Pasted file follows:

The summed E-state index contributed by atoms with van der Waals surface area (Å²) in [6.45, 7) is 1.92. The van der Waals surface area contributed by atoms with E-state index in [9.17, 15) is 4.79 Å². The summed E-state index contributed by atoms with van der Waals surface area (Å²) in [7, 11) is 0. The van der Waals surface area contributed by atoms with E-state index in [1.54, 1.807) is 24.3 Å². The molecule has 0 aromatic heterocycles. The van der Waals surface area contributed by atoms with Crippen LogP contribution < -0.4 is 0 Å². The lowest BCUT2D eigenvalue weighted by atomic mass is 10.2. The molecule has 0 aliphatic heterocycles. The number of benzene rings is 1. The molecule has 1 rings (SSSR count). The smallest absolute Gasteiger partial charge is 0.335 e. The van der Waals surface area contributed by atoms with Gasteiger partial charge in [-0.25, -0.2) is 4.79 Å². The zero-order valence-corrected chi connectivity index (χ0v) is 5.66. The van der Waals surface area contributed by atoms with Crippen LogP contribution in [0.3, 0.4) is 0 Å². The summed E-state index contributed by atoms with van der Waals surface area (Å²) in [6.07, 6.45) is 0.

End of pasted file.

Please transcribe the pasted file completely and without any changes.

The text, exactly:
The summed E-state index contributed by atoms with van der Waals surface area (Å²) in [6.45, 7) is 1.92. The van der Waals surface area contributed by atoms with E-state index in [9.17, 15) is 4.79 Å². The summed E-state index contributed by atoms with van der Waals surface area (Å²) in [7, 11) is 0. The van der Waals surface area contributed by atoms with E-state index in [1.54, 1.807) is 24.3 Å². The molecule has 0 aromatic heterocycles. The van der Waals surface area contributed by atoms with Crippen LogP contribution < -0.4 is 0 Å². The lowest BCUT2D eigenvalue weighted by atomic mass is 10.2. The molecule has 0 aliphatic heterocycles. The number of benzene rings is 1. The molecule has 1 rings (SSSR count). The smallest absolute Gasteiger partial charge is 0.335 e. The van der Waals surface area contributed by atoms with Gasteiger partial charge in [-0.25, -0.2) is 4.79 Å². The zero-order valence-corrected chi connectivity index (χ0v) is 5.66. The van der Waals surface area contributed by atoms with Crippen LogP contribution in [0.3, 0.4) is 0 Å². The summed E-state index contributed by atoms with van der Waals surface area (Å²) in [6.07, 6.45) is 0.